Before getting my hands on Dodgeball Academia, I wasn’t sure if I was getting into an arcade-style dodgeball game or a JRPG. The distinction was tough to make, because the game blends the two genres together. The overall narrative and character-building play like a role-playing game, but combat consists of fast-paced dodgeball matches. It’s a fun, fantastical combination.
You play as Otto, a new transfer to the school who is determined to become the best dodgeball player in the world. But this isn’t regular ball-to-face dodgeball, it’s superpowered. That hook was more than enough to draw me into Dodgeball Academia.
Despite his look, Otto is a very likable character. This becomes clear as the game progresses and the protagonist draws fellow classmates to his side. He’s optimistic, encouraging, and has a never-say-die attitude that is endearing. However, his idle expression looks like an arrogant smirk. I always found that at odds with his positive attitude.
The look is on point, but the delivery is a bit off
Having said that, I love the character design and artwork in Dodgeball Academia. The art reminds me of the Cartoon Network shows of the ’90s — the golden era of the channel. As for the characters, the main cast is unique, quirky, and as colorful in personality as they are in appearance.
The differences between the various characters create interesting team dynamics and rivalries. I do wish that Pocket Trap, the developer, had explored these a little deeper. Actually, a lot deeper. A lot of Dodgeball Academia’s narrative is shallow. Particularly the side quests. You perform a number of irrelevant, mundane tasks instead of exploring the background of your team members or the history of the school.
The game’s world and the brief snippet you learn about the school’s history are so intriguing and loaded with potential for an epic manga sports story, which is clearly a genre that inspired elements of the game. At the front of the school, there’s a glowing golden dodgeball that spins eternally. It was smashed there by some legendary hero to end the dodgeball wars. Now, it awakens the dormant power of the students. I love that. And I kept waiting for the story to escalate to that level. However, it never quite reached the heights it alluded to at the beginning.
It’s like dodgeball, but better
The dodgeball gameplay, which forms Dodgeball Academia’s combat, is where the game shines. Your team can consist of one to three party members depending on the battle. The number of balls in play varies from match to match. Later in the game, special balls with status effects add to the fun. The rules for matches also change depending on who you are facing and where you are throwing down at.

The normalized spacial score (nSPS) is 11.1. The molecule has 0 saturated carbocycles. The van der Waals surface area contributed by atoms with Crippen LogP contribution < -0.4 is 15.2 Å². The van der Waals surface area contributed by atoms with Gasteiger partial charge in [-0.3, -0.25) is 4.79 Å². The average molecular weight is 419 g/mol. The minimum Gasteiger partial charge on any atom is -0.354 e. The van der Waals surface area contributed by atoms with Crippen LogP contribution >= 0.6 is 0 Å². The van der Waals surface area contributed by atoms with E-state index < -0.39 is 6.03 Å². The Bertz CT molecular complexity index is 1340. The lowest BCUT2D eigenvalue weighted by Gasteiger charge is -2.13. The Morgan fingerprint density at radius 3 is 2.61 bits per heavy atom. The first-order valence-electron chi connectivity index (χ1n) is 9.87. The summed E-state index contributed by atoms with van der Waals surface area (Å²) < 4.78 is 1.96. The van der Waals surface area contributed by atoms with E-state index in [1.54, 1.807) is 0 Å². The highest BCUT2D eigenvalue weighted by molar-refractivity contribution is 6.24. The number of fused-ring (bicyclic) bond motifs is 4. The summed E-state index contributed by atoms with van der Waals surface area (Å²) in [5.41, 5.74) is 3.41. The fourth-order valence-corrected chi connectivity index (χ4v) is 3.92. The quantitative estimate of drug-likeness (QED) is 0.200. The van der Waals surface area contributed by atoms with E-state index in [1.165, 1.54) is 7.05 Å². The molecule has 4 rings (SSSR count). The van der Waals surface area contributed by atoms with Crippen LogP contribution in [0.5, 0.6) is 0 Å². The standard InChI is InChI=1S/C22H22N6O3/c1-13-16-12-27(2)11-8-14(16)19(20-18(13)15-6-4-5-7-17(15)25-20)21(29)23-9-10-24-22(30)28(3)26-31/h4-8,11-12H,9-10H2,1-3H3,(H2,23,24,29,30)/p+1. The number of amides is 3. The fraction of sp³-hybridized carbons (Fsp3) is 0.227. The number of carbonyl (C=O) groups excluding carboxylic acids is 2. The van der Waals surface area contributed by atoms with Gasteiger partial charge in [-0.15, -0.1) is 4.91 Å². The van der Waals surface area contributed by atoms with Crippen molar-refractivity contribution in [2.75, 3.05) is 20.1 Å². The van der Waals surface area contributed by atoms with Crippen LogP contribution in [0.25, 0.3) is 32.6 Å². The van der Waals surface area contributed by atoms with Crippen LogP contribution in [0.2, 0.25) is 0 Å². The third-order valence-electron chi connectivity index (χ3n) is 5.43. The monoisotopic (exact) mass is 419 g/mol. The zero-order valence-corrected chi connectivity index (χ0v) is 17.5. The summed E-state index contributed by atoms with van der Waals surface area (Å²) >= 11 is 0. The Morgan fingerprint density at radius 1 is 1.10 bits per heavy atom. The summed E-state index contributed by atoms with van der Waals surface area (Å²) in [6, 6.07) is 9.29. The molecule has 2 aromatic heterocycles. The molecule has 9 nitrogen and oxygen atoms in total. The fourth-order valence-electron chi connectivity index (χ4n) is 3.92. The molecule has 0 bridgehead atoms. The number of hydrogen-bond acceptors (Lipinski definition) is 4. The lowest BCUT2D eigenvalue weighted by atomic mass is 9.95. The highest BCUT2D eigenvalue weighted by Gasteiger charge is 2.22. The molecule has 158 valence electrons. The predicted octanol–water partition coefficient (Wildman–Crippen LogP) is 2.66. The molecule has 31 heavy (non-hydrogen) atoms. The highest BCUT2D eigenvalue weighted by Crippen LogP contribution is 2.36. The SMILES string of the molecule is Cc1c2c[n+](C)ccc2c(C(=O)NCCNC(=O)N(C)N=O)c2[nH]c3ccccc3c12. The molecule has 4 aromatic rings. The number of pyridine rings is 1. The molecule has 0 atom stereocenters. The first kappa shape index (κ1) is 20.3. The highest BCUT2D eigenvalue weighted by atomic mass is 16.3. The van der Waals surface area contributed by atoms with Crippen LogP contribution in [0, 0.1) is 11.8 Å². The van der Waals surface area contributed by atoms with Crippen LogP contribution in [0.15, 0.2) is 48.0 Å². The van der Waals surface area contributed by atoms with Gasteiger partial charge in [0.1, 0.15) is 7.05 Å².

Each student has a unique throwing technique and a powerful ultimate ability called a Balltimate. You can combine these in all manners of ways. The same goes for the enemies you face throughout the game. The trick to winning a match is to quickly figure out which techniques your opponents are using and then learn the timings to dodge or catch their attacks.
Good team composition and character builds will also help you, but these seemed far less important than the mechanics of dodging, catching, and throwing. However, I did enjoy setting up my team to make Otto an unstoppable powerhouse. Swapping characters just to mix up gameplay was fun too. I do wish the three professors assigned to the three attributes in the game (strength, agility, and technique) did a better job explaining what their stat does for your characters.
The early battles are easy enough and will help you find your feet on the dodgeball court. But once you know what you’re doing, matches become straightforward. I would have preferred Dodgeball Academia to throw more tougher matches my way. When battles did get challenging, I felt a lot more engaged, and victory tasted all the sweeter.
Some hits, some misses
I do think Dodgeball Academia has the makings of an amazing dodgeball brawler and I hope the developer decides to expand the franchise in that way. It has a versus mode, but it’s local only. Online multiplayer dodge battles would be incredibly fun and competitive. I think it would be a bigger hit than the recent dodgeball success story, Knockout City. It would see players reach new heights of technical ability. Plus, team composition and strategies would become a lot more interesting and important. Theorycrafting would become essential in a way that it wasn’t in the story.
Overall, I thoroughly enjoyed Dodgeball Academia’s battles, but the narrative doesn’t deliver the same engaging experience. The potential is there. Maybe, like many incredible mangas out there, it’s taking its time to get to the really good stuff and we’ll need to wait for a sequel to see the characters and story reach legendary heights.
If you’re into sports manga, dodgeball, and JRPGs, you’re likely going to love Dodgeball Academia. If you like one of those things, you’ll probably also get some enjoyment out of the game. You can pick it up now through Steam for PC or get it on Xbox Game Pass.